May 7, 2011
Top Family Friendly Law Firms
Yale Law women have ranked the top family friendly law firms for 2010:
• Arnold & Porter
• Covington & Burling
• Dorsey & Whitney
• Kirkland & Ellis
• Mayer Brown
• Mintz, Levin, Cohn, Ferris, Glovsky and Popeo
• Perkins Coie
• Pillsbury Winthrop Shaw Pittman
• Sidley Austin
• Wilmer Cutler Pickering Hale and Dorr
Read more here.
May 6, 2011
Binford: "Saving Haiti's Children from Hell"
Haiti’s devastating earthquake in January 2010 left thousands of children orphaned and tens of thousands separated from their family. Following the earthquake, foreign militaries, non-governmental agencies, humanitarian aid workers, missionaries, and volunteers descended en masse on the poorest country in the Western Hemisphere to help the victims, especially children, in the midst of the disaster. Unfortunately, some of those who came to help Haiti’s children showed little regard for the domestic and international legal protections in place to protect child victims of disaster. As a result, these individuals, organizations and governments added additional layers of chaos and alienation to these children’s lives. This article explores the international legal protections in place at the time of the earthquake and the ways in which they were violated in order to “save” Haiti’s children from their families, their religion, their culture and their poverty as much as, if not more than, the earthquake itself.
CNN recently ran a fun piece exploring whether expensive weddings are justified, from a Christian angle. Read it here.
May 5, 2011
King & Spalding Issues Continue
The law firm dropping the DOMA defense continues to experience criticism. Read more here.
May 4, 2011
The confetti has been swept up, the champagne has gone and the Duchess of Cambridge has a new husband, a new royal title and a new life to look forward to.
Yet after the pomp and pageantry of the most spectacular wedding of the 21st century so far, the future Queen could also be experiencing a niggling sense of disappointment. Like a growing number of brides, she may feel bewildered and somewhat deflated that her Big Day —admittedly bigger than most, with two billion spectators — is resigned to history.
As many as one in ten women is thought to suffer from some degree of post-nuptial depression in the wake of their wedding. Research by one U.S. psychologist found that 10 per cent of U.S. couples seek counselling suffering from symptoms including remorse, sadness or frustration. Meanwhile, relationship experts believe that the wedding blues hit a similar proportion of Britain’s 275,000 brides each year.
Read more here.
May 3, 2011
Big Drop in U.S. Birth Rates
A new report from the Centers for Disease Control and Prevention shows the biggest drop in U.S. birth rates in 30 years.
Read more here.
May 2, 2011
Fertility Vacation in Barbados, Anyone?
From USA Today:
In this latest twist on the growing trend of going overseas for cosmetic surgery, dentistry and other medical treatment, the Caribbean island's Barbados Fertility Centre, located in what the tourist board describes as "a plantation-style facility" in Christ Church, offers treatments for $400-$8,500 . IVF -- in which an egg is fertilized outside the body and then placed in a woman's uterus -- starts at about $6,000, not including medications, which can add a couple of thousand dollars. But that's cheaper than the $10,000 and up typical in the USA. Fertility packages, including air, lodging and certain treatments are available.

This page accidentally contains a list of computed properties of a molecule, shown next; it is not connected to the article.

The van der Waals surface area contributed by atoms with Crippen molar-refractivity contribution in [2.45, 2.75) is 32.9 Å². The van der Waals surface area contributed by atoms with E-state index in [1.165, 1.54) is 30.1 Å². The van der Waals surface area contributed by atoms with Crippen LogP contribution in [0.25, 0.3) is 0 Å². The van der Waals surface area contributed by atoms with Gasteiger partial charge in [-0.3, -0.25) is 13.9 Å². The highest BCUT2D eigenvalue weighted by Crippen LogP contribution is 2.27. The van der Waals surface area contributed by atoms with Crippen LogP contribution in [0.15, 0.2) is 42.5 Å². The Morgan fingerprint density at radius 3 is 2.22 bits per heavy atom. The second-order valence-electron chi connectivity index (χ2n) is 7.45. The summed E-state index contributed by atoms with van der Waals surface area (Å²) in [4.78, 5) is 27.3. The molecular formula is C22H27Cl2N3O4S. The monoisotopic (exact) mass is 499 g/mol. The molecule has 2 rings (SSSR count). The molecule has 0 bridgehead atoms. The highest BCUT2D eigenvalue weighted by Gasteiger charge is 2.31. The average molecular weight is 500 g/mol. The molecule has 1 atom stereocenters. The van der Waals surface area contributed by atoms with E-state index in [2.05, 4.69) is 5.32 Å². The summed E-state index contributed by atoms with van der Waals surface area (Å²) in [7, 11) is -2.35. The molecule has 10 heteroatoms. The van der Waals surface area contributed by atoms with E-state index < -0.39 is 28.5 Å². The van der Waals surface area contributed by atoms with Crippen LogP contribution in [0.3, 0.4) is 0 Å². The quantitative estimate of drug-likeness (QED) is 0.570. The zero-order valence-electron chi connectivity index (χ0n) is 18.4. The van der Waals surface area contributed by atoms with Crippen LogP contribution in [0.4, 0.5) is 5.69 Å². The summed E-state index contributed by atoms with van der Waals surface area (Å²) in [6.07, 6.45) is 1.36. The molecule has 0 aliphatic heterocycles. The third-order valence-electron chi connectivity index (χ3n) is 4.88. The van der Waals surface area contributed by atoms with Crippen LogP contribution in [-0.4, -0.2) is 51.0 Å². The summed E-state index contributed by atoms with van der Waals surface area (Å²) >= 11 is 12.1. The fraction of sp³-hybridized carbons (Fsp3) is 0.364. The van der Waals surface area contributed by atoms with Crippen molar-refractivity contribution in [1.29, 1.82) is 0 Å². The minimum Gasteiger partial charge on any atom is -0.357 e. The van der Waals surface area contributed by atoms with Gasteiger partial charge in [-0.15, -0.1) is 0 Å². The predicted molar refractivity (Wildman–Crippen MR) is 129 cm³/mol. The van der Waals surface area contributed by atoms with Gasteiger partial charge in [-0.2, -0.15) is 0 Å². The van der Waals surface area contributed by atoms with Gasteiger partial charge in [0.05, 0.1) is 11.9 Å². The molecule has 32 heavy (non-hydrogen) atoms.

Read more here.
May 1, 2011
Godwin: "Children's Oppression, Rights and Liberation"
Samantha Godwin has posted "Children's Oppression, Rights and Liberation" (4 Northwestern Interdisciplinary L. Rev. (2011)) on SSRN. Here is the abstract:
This paper advances a radical and controversial analysis of the legal status of children. I argue that the denial of equal rights and equal protection to children under the law is inconsistent with liberal and progressive beliefs about social justice and fairness. In order to do this I first situate children’s legal and social status in its historical context, examining popular assumptions about children and their rights, and expose the false necessity of children’s current legal status. I then offer a philosophical analysis for why children’s present subordination is unjust, and an explanation of how society could be sensibly and stably arranged otherwise by synthesizing Eileen McDonagh’s distinction between decisional autonomy and bodily integrity with Howard Cohen’s writing on borrowed capabilities and child agents. My first conclusion from this analysis is that age based classifications should not be presumed to be rational.
The paper then proceeds to apply these theoretical arguments to specific legal questions. I suggest an argument for treating children as a suspect class for the purposes of equal protection analysis, as well as recognizing that many of the ways children are legally disadvantaged implicate their fundamental rights, and that many (but not all) age based classifications should therefore be subject to strict scrutiny. I then go on to analyze specific legal issues such as voting rights, corporal punishment, runaway children, and due process in juvenile justice using this framework.